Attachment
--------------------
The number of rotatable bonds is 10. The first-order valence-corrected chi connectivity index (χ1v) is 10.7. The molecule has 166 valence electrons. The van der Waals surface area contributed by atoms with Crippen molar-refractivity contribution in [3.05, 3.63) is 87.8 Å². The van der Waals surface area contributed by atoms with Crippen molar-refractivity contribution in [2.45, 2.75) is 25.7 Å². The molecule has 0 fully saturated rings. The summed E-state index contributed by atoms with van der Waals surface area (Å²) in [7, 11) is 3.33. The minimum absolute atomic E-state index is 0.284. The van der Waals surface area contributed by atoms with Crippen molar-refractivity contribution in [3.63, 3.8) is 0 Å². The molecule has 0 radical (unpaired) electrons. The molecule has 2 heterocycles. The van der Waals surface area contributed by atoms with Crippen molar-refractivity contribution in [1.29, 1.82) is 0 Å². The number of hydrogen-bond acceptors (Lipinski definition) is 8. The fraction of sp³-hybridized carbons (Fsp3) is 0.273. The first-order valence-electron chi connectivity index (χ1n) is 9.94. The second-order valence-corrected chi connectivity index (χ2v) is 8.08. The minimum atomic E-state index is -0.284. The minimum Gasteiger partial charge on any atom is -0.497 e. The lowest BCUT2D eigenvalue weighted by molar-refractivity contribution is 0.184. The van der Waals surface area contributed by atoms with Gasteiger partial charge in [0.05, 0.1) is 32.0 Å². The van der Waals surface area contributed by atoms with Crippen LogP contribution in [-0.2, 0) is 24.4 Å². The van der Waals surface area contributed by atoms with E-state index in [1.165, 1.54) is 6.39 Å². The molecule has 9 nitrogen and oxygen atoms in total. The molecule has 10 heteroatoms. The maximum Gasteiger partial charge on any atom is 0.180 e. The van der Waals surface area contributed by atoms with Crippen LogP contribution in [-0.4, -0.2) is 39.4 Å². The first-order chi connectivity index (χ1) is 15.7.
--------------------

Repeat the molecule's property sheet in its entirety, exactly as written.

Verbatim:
The number of rotatable bonds is 10. The first-order valence-corrected chi connectivity index (χ1v) is 10.7. The molecule has 166 valence electrons. The van der Waals surface area contributed by atoms with Crippen molar-refractivity contribution in [3.05, 3.63) is 87.8 Å². The van der Waals surface area contributed by atoms with Crippen molar-refractivity contribution in [2.45, 2.75) is 25.7 Å². The molecule has 0 fully saturated rings. The summed E-state index contributed by atoms with van der Waals surface area (Å²) in [7, 11) is 3.33. The minimum absolute atomic E-state index is 0.284. The van der Waals surface area contributed by atoms with Crippen molar-refractivity contribution in [3.63, 3.8) is 0 Å². The molecule has 0 radical (unpaired) electrons. The molecule has 2 heterocycles. The van der Waals surface area contributed by atoms with Crippen molar-refractivity contribution in [1.29, 1.82) is 0 Å². The number of hydrogen-bond acceptors (Lipinski definition) is 8. The fraction of sp³-hybridized carbons (Fsp3) is 0.273. The first-order valence-electron chi connectivity index (χ1n) is 9.94. The second-order valence-corrected chi connectivity index (χ2v) is 8.08. The minimum atomic E-state index is -0.284. The minimum Gasteiger partial charge on any atom is -0.497 e. The lowest BCUT2D eigenvalue weighted by molar-refractivity contribution is 0.184. The van der Waals surface area contributed by atoms with Gasteiger partial charge in [0.05, 0.1) is 32.0 Å². The van der Waals surface area contributed by atoms with Crippen LogP contribution in [-0.2, 0) is 24.4 Å². The van der Waals surface area contributed by atoms with E-state index in [1.165, 1.54) is 6.39 Å². The molecule has 9 nitrogen and oxygen atoms in total. The molecule has 10 heteroatoms. The maximum Gasteiger partial charge on any atom is 0.180 e. The van der Waals surface area contributed by atoms with Crippen LogP contribution in [-0.4, -0.2) is 39.4 Å². The first-order chi connectivity index (χ1) is 15.7.